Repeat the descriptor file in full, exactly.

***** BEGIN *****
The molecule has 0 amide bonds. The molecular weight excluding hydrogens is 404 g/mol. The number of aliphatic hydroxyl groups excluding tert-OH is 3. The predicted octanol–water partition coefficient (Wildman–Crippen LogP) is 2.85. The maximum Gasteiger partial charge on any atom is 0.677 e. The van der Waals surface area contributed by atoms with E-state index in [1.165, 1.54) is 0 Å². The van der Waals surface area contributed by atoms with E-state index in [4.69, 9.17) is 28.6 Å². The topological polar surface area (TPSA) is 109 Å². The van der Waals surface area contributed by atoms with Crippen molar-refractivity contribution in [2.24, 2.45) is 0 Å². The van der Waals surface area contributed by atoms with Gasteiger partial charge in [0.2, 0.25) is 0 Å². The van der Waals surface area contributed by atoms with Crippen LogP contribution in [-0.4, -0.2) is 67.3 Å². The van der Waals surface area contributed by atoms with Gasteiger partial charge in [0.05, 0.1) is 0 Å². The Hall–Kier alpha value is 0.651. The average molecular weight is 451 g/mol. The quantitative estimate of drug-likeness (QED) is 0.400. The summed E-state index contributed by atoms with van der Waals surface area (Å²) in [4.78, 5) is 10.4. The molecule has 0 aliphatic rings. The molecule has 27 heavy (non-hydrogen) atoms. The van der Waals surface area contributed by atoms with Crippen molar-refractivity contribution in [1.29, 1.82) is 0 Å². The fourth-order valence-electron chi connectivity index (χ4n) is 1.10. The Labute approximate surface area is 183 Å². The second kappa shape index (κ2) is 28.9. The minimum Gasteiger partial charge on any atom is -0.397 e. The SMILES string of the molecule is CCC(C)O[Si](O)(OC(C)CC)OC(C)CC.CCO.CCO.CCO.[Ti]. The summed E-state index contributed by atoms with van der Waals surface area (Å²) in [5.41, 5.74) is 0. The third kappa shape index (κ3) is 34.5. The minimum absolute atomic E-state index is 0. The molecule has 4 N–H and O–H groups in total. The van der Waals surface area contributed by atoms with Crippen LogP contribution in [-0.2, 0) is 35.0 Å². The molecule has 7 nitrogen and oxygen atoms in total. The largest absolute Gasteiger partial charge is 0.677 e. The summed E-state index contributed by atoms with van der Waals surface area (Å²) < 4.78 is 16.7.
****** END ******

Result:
The molecule has 0 amide bonds. The molecular weight excluding hydrogens is 404 g/mol. The number of aliphatic hydroxyl groups excluding tert-OH is 3. The predicted octanol–water partition coefficient (Wildman–Crippen LogP) is 2.85. The maximum Gasteiger partial charge on any atom is 0.677 e. The van der Waals surface area contributed by atoms with E-state index in [1.165, 1.54) is 0 Å². The van der Waals surface area contributed by atoms with E-state index in [4.69, 9.17) is 28.6 Å². The topological polar surface area (TPSA) is 109 Å². The van der Waals surface area contributed by atoms with Crippen molar-refractivity contribution in [2.24, 2.45) is 0 Å². The van der Waals surface area contributed by atoms with Gasteiger partial charge in [0.2, 0.25) is 0 Å². The van der Waals surface area contributed by atoms with Crippen LogP contribution in [-0.4, -0.2) is 67.3 Å². The van der Waals surface area contributed by atoms with Gasteiger partial charge in [0.05, 0.1) is 0 Å². The Hall–Kier alpha value is 0.651. The average molecular weight is 451 g/mol. The quantitative estimate of drug-likeness (QED) is 0.400. The summed E-state index contributed by atoms with van der Waals surface area (Å²) in [4.78, 5) is 10.4. The molecule has 0 aliphatic rings. The molecule has 27 heavy (non-hydrogen) atoms. The van der Waals surface area contributed by atoms with Crippen molar-refractivity contribution in [1.29, 1.82) is 0 Å². The fourth-order valence-electron chi connectivity index (χ4n) is 1.10. The Labute approximate surface area is 183 Å². The second kappa shape index (κ2) is 28.9. The minimum Gasteiger partial charge on any atom is -0.397 e. The SMILES string of the molecule is CCC(C)O[Si](O)(OC(C)CC)OC(C)CC.CCO.CCO.CCO.[Ti]. The summed E-state index contributed by atoms with van der Waals surface area (Å²) in [5.41, 5.74) is 0. The third kappa shape index (κ3) is 34.5. The minimum absolute atomic E-state index is 0. The molecule has 4 N–H and O–H groups in total. The van der Waals surface area contributed by atoms with Crippen LogP contribution in [-0.2, 0) is 35.0 Å². The molecule has 7 nitrogen and oxygen atoms in total. The largest absolute Gasteiger partial charge is 0.677 e. The summed E-state index contributed by atoms with van der Waals surface area (Å²) < 4.78 is 16.7.